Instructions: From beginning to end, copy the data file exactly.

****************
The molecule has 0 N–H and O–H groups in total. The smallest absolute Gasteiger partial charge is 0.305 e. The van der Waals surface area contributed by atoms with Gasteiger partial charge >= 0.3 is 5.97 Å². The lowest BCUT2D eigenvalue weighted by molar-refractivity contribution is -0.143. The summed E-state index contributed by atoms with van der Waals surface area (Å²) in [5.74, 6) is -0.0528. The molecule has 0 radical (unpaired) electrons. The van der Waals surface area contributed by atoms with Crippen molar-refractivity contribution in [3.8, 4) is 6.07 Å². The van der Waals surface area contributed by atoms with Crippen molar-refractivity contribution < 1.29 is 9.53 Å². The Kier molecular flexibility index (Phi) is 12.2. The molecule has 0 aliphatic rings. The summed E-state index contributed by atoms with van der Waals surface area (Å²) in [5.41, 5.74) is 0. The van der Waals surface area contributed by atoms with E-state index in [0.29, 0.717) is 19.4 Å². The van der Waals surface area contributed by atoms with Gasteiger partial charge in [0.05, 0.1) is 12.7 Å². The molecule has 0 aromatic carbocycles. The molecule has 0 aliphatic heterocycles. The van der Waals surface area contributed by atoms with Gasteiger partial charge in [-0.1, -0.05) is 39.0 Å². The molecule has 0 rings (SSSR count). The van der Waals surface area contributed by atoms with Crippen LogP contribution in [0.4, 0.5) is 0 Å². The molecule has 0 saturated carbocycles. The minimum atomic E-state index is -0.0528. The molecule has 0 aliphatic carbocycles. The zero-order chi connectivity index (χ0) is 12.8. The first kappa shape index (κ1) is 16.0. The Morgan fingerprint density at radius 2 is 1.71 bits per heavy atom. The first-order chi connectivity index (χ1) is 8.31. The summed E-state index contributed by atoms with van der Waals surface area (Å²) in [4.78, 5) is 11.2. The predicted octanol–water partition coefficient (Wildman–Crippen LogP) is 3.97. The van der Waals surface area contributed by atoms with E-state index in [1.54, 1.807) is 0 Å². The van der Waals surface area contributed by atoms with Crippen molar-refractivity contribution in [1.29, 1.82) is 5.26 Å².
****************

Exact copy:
The molecule has 0 N–H and O–H groups in total. The smallest absolute Gasteiger partial charge is 0.305 e. The van der Waals surface area contributed by atoms with Gasteiger partial charge >= 0.3 is 5.97 Å². The lowest BCUT2D eigenvalue weighted by molar-refractivity contribution is -0.143. The summed E-state index contributed by atoms with van der Waals surface area (Å²) in [5.74, 6) is -0.0528. The molecule has 0 radical (unpaired) electrons. The van der Waals surface area contributed by atoms with Crippen molar-refractivity contribution in [3.8, 4) is 6.07 Å². The van der Waals surface area contributed by atoms with Crippen molar-refractivity contribution < 1.29 is 9.53 Å². The Kier molecular flexibility index (Phi) is 12.2. The molecule has 0 aliphatic rings. The summed E-state index contributed by atoms with van der Waals surface area (Å²) in [5.41, 5.74) is 0. The van der Waals surface area contributed by atoms with E-state index in [0.29, 0.717) is 19.4 Å². The van der Waals surface area contributed by atoms with Gasteiger partial charge in [0.05, 0.1) is 12.7 Å². The molecule has 0 aromatic carbocycles. The molecule has 0 aliphatic heterocycles. The van der Waals surface area contributed by atoms with Gasteiger partial charge in [-0.1, -0.05) is 39.0 Å². The molecule has 0 rings (SSSR count). The van der Waals surface area contributed by atoms with Crippen LogP contribution in [0.4, 0.5) is 0 Å². The molecule has 0 saturated carbocycles. The minimum atomic E-state index is -0.0528. The molecule has 0 aliphatic carbocycles. The zero-order chi connectivity index (χ0) is 12.8. The first kappa shape index (κ1) is 16.0. The Morgan fingerprint density at radius 2 is 1.71 bits per heavy atom. The first-order chi connectivity index (χ1) is 8.31. The summed E-state index contributed by atoms with van der Waals surface area (Å²) in [4.78, 5) is 11.2. The predicted octanol–water partition coefficient (Wildman–Crippen LogP) is 3.97. The van der Waals surface area contributed by atoms with E-state index in [1.54, 1.807) is 0 Å². The van der Waals surface area contributed by atoms with Crippen molar-refractivity contribution in [1.29, 1.82) is 5.26 Å².